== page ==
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Teaching Students to be More Mature

Mature or Ecclastic: The Confusion of Words

“Billy, you need to be more serious during this time. Why can’t you be more mature?”

But what does the word “mature” really mean? Has it really been used properly by teachers, youth ministers, parents, or other students? Does Billy really need to be more mature? Or does he need to be more ecclastic? What’s the difference? What does ecclastic even mean? Is it even a word? (Well, no, but it is now.)

mature [muh-chur or muh-too r]: complete in natural growth or development; fully developed in body or mind.

Among the many definitions of the word “mature”, very few actually refer to people. Most are referring to animals, plants, industry, technology, finance, medical, or restrictions on movies and/or games. But, of the few definitions of the word “mature” which actually refer to humans, none of them have a definition which accurately defines the word according to the way it is used among millions of individuals throughout our North American society.

Here’s what I mean.

You walk into a middle school (let’s say Grades 7 and 8), and you spot one seventh grader who really sticks out in your mind. And you say, “Now that kid is mature for his age.” What does that statement mean? Does it mean:

A) His or her body is pretty well developed for their age. They physically look more like an adult than most people that age.

B) His or her mind has a much more abstract and/or empathetic thought process instead of a concrete and/or sympathetic thought process than most others their age.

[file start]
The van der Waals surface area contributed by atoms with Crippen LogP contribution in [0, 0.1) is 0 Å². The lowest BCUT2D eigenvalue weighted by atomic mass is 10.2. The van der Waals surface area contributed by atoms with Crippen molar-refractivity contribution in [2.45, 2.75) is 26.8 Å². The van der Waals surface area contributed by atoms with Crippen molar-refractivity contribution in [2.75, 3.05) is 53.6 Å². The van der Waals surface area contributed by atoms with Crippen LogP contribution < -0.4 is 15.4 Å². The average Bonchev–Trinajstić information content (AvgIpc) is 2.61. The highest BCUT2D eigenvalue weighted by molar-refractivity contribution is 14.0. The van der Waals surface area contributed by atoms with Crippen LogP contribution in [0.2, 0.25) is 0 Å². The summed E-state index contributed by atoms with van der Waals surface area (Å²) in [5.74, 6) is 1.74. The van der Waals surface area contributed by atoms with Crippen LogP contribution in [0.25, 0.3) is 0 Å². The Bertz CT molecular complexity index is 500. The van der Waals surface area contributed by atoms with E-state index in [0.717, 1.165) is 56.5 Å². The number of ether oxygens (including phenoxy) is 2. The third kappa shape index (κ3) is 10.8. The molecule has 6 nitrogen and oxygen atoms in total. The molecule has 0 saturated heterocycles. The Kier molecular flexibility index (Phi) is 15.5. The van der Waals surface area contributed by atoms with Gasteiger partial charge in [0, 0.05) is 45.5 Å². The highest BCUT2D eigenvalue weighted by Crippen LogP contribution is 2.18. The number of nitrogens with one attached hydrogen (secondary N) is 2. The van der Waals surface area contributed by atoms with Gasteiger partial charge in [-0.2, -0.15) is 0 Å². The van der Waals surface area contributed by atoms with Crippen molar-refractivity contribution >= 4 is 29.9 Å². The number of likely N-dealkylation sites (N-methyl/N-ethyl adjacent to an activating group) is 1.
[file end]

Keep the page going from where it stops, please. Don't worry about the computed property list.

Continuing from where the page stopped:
C) He or she is a lot more serious and/or a lot less hyper than most of the surrounding kids. He or she realizes that the current place and/or situation isn’t the best place to mess around.

As (A) and (B) would be the two correct ways of using that word. (C) is the typical way it is used. However, (C) is not, according to the definition of the word, the correct use of the word "mature".

“Those kids are on a select team, so you think they’d be a little more mature. But there are some orangutans on it.” As funny as that quote which I heard said by a mother in the hospital waiting room earlier today after her son’s head was severly cut open by another team mate chucking a Gatorade bottle at him, that word “mature” was actually used incorrectly.

Do I say this to correct someone? No. But do I say this to tackle ignorance? Yes.

So if the word “mature” is referring to the physical and/or mental development of someone, but not necessarily the behavior and/or behavioral development (as mental development is referring to a 10 year old child’s concrete and sympathetic mind maturing to a more abstract and empathetic mind by the age of 13 or 14), then what word would be used to correctly say what you’re trying to say.

Well thank God there is a word - a new word at that: ecclastic.

Ecclastic [i-klas-tik]: The ability to distinguish between the proper time to have fun and the proper time to be serious; The ability and/or characteristic of being able to differentiate between those two times.